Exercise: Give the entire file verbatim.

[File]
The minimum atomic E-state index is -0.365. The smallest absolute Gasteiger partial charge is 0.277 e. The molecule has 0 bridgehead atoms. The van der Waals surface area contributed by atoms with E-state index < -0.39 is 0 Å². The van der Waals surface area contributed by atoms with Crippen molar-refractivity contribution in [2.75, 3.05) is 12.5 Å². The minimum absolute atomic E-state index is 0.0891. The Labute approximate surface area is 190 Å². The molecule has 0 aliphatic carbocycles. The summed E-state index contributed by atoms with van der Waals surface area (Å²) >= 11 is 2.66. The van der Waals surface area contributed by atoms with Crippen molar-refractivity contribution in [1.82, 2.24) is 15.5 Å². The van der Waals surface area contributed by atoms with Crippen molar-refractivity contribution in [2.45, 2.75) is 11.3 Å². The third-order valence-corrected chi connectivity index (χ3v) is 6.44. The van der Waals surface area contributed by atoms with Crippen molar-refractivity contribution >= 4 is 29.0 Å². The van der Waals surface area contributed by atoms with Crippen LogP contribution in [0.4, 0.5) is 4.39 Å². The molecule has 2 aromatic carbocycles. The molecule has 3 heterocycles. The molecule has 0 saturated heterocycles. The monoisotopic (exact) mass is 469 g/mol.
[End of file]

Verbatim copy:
The minimum atomic E-state index is -0.365. The smallest absolute Gasteiger partial charge is 0.277 e. The molecule has 0 bridgehead atoms. The van der Waals surface area contributed by atoms with E-state index < -0.39 is 0 Å². The van der Waals surface area contributed by atoms with Crippen molar-refractivity contribution in [2.75, 3.05) is 12.5 Å². The minimum absolute atomic E-state index is 0.0891. The Labute approximate surface area is 190 Å². The molecule has 0 aliphatic carbocycles. The summed E-state index contributed by atoms with van der Waals surface area (Å²) >= 11 is 2.66. The van der Waals surface area contributed by atoms with Crippen molar-refractivity contribution in [1.82, 2.24) is 15.5 Å². The van der Waals surface area contributed by atoms with Crippen molar-refractivity contribution in [2.45, 2.75) is 11.3 Å². The third-order valence-corrected chi connectivity index (χ3v) is 6.44. The van der Waals surface area contributed by atoms with Crippen molar-refractivity contribution >= 4 is 29.0 Å². The van der Waals surface area contributed by atoms with Crippen LogP contribution in [0.4, 0.5) is 4.39 Å². The molecule has 2 aromatic carbocycles. The molecule has 3 heterocycles. The molecule has 0 saturated heterocycles. The monoisotopic (exact) mass is 469 g/mol.